11. Marmot

    Marmot Senior Member

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    That wasn't "scientific talk" it is high school mechanics. I find technical illiteracy among machinery operators annoying and when misinformation is repeated often enough it breeds more.

    There are readers who don't know any better who might believe it when someone repeatedly writes that torque is what moves a boat.

    Because I naively hoped that a Son of Magellan would avoid mangling the principles which motor his boat.

    Thrust moves the boat. Thrust is produced by a propeller when it accelerates a mass of water. You don't even need a propeller to accelerate a mass of water to create thrust and move a boat. You don't need a single inch pound of torque to move a boat.

    You are correct that those small diameter high speed propellers will not produce enough thrust to safely maneuver that boat at low speed. Those engines can produce enough power to drive the boat but not in the rpm range needed to turn a large enough propeller to produce sufficient thrust to operate it safely in the New River.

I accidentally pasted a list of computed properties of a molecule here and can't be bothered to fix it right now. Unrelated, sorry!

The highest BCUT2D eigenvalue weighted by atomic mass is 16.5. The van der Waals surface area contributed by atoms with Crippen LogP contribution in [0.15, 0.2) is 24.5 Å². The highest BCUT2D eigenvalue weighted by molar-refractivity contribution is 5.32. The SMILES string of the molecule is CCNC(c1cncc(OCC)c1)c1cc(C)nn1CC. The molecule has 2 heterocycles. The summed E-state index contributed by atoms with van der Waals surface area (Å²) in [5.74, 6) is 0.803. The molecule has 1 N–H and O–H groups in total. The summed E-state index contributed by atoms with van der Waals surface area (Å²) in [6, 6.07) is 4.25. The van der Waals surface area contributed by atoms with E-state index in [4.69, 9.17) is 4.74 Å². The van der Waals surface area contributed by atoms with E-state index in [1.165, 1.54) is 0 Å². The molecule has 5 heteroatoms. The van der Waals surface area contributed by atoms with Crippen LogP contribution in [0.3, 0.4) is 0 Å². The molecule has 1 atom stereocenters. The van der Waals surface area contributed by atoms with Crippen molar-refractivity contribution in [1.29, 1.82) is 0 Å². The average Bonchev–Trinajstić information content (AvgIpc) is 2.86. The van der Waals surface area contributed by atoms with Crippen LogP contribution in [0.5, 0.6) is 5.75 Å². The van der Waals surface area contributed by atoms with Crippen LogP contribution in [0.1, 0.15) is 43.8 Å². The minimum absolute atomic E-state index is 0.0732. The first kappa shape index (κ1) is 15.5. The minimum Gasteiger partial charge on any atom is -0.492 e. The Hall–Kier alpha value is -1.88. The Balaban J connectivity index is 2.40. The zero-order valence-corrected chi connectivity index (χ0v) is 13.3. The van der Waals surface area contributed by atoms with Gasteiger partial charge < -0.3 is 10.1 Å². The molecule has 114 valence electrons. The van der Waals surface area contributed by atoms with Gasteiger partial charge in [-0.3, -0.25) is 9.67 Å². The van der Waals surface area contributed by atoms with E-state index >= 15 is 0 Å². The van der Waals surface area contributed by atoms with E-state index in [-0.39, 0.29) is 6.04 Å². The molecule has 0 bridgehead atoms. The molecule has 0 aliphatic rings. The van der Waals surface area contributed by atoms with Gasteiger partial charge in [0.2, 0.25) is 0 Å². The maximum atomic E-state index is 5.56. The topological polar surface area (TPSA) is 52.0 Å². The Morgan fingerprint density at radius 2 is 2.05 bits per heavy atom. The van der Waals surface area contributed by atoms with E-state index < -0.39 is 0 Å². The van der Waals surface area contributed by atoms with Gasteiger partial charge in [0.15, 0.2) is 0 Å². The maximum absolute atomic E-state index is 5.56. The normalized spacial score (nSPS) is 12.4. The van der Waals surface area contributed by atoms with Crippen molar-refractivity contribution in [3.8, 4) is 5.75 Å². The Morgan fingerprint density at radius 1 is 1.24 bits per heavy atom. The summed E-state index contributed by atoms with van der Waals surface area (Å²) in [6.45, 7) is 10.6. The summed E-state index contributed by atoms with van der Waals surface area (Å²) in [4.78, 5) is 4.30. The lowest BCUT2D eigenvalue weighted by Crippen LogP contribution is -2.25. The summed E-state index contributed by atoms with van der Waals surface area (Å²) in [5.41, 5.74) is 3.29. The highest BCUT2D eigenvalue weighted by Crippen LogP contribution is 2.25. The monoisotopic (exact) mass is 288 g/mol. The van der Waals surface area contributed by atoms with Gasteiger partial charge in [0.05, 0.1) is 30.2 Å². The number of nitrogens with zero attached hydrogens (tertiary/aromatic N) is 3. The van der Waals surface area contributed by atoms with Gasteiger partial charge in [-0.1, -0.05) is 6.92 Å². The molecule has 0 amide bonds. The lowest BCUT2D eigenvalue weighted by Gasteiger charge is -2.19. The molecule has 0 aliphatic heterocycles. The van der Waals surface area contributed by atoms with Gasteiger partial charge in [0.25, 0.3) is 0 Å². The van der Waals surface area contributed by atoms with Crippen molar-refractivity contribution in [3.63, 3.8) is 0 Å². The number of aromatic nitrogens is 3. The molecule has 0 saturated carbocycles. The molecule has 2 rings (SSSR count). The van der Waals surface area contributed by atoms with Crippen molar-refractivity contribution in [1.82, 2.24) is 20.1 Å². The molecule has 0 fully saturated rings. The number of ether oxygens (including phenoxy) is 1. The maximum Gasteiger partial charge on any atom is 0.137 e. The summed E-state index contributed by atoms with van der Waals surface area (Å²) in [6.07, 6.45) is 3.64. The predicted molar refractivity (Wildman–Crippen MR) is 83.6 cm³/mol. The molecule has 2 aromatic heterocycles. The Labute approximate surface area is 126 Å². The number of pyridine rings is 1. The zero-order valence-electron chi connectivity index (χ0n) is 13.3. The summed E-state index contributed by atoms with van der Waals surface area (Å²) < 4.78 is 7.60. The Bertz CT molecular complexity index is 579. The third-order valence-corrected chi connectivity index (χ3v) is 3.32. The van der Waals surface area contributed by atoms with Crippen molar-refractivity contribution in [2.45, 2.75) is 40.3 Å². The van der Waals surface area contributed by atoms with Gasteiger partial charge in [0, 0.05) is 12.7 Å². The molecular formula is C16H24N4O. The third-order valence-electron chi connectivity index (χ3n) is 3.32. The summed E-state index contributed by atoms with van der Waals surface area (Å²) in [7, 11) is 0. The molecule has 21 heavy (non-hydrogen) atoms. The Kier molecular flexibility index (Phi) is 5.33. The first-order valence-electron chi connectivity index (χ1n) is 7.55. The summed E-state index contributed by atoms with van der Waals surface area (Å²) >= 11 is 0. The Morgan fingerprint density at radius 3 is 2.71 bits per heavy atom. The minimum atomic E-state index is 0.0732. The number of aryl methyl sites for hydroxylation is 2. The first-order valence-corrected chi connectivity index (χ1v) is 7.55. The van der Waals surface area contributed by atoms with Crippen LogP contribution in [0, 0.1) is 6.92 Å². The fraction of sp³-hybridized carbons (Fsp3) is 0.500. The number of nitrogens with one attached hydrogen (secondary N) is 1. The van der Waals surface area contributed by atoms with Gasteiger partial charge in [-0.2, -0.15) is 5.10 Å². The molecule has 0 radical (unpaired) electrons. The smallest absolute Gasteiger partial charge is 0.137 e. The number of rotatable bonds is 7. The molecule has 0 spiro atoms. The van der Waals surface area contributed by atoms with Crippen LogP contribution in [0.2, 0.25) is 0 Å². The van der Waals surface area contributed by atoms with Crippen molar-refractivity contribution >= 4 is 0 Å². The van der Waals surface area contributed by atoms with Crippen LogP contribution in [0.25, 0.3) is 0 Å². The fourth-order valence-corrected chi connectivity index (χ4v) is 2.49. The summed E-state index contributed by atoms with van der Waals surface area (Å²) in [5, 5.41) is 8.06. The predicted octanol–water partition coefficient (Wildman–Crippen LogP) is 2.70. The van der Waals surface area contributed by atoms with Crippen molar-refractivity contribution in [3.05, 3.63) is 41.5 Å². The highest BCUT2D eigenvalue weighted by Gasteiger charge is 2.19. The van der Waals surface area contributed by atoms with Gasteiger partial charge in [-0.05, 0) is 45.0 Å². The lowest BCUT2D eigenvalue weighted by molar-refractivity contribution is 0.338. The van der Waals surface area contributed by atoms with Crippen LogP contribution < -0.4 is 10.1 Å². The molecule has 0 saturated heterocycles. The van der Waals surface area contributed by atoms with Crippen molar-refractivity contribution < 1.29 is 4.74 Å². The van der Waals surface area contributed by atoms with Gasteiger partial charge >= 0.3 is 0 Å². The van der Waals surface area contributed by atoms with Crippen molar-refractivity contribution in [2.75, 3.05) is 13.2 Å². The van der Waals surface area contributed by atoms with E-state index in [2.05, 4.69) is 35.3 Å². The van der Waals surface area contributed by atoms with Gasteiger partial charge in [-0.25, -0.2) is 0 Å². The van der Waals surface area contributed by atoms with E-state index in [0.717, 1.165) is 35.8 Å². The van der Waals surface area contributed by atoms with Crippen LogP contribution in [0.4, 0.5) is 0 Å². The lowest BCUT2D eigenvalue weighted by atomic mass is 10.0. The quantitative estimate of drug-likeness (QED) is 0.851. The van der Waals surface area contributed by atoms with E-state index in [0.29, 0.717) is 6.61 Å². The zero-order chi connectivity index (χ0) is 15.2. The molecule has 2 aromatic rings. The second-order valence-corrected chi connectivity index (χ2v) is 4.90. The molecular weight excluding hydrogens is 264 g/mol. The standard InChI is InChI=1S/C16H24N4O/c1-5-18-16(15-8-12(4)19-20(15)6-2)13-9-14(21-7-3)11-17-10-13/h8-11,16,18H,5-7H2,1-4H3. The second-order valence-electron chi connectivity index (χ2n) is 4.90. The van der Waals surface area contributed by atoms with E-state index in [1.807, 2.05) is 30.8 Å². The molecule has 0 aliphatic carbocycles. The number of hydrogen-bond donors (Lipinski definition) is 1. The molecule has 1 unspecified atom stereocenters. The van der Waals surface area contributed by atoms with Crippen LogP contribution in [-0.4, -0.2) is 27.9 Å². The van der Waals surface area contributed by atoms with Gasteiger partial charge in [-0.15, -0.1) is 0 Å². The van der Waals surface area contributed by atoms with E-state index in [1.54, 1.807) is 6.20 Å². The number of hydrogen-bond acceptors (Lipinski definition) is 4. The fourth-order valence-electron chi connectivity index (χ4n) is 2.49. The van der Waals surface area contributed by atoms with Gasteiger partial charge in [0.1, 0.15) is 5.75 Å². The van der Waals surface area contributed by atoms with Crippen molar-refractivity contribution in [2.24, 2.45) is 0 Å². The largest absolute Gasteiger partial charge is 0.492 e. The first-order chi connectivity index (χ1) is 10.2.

12. Capt Ralph

    Capt Ralph Senior Member

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    Sea Drives on a Huck?

    Any of you kids remember, about 25 years ago, some new Huckins build with 5 OMC Sea Drives on its transom?
    I remember it in some magazine.
    The thought was HP per weight on a plaining hull. I think the owner finally gave up and put some proper power in her a few years later.

    I always thought the 2.5 was in minutes?
  13. CTdave

    CTdave Senior Member

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    Surface drives! She'll kick up a great rooster tail for the 30 minutes that they live.
    I'd love to see video of it in ANY sort of sea. The triplets will be submerged constantly.
    I wish he had them hooked up to a giant tiller LOL LOL. I could drive & Carl could throttle (bending over each engine to manually throttle)
    Priceless!

  14. SHAZAM

    SHAZAM Senior Member

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    Funny you mention a "tiller", I just saw a 40 something Merritt with a huge tiller being towed down the river. I'll try to find it tomorrow and get some photos.